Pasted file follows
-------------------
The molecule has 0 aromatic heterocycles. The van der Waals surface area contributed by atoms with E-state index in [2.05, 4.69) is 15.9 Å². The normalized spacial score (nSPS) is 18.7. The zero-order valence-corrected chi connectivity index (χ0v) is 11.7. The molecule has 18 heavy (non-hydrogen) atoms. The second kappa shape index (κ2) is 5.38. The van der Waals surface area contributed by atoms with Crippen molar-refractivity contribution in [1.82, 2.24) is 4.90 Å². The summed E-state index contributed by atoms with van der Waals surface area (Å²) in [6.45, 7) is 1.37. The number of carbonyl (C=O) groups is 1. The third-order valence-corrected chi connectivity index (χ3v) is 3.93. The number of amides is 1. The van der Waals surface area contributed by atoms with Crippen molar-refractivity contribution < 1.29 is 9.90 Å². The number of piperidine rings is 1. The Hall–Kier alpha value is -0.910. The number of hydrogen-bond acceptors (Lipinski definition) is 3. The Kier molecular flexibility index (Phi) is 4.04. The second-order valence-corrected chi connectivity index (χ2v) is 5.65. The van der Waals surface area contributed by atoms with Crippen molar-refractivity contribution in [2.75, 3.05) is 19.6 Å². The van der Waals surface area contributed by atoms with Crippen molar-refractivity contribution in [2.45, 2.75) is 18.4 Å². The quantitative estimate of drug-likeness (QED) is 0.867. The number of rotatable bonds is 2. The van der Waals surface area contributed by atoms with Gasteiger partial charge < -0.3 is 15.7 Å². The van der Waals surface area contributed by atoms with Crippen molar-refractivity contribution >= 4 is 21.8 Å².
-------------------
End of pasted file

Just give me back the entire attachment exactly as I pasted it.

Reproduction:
The molecule has 0 aromatic heterocycles. The van der Waals surface area contributed by atoms with E-state index in [2.05, 4.69) is 15.9 Å². The normalized spacial score (nSPS) is 18.7. The zero-order valence-corrected chi connectivity index (χ0v) is 11.7. The molecule has 18 heavy (non-hydrogen) atoms. The second kappa shape index (κ2) is 5.38. The van der Waals surface area contributed by atoms with Crippen molar-refractivity contribution in [1.82, 2.24) is 4.90 Å². The summed E-state index contributed by atoms with van der Waals surface area (Å²) in [6.45, 7) is 1.37. The number of carbonyl (C=O) groups is 1. The third-order valence-corrected chi connectivity index (χ3v) is 3.93. The number of amides is 1. The van der Waals surface area contributed by atoms with Crippen molar-refractivity contribution < 1.29 is 9.90 Å². The number of piperidine rings is 1. The Hall–Kier alpha value is -0.910. The number of hydrogen-bond acceptors (Lipinski definition) is 3. The Kier molecular flexibility index (Phi) is 4.04. The second-order valence-corrected chi connectivity index (χ2v) is 5.65. The van der Waals surface area contributed by atoms with Crippen molar-refractivity contribution in [2.75, 3.05) is 19.6 Å². The van der Waals surface area contributed by atoms with Crippen molar-refractivity contribution in [2.45, 2.75) is 18.4 Å². The quantitative estimate of drug-likeness (QED) is 0.867. The number of rotatable bonds is 2. The van der Waals surface area contributed by atoms with Gasteiger partial charge < -0.3 is 15.7 Å². The van der Waals surface area contributed by atoms with Crippen molar-refractivity contribution >= 4 is 21.8 Å².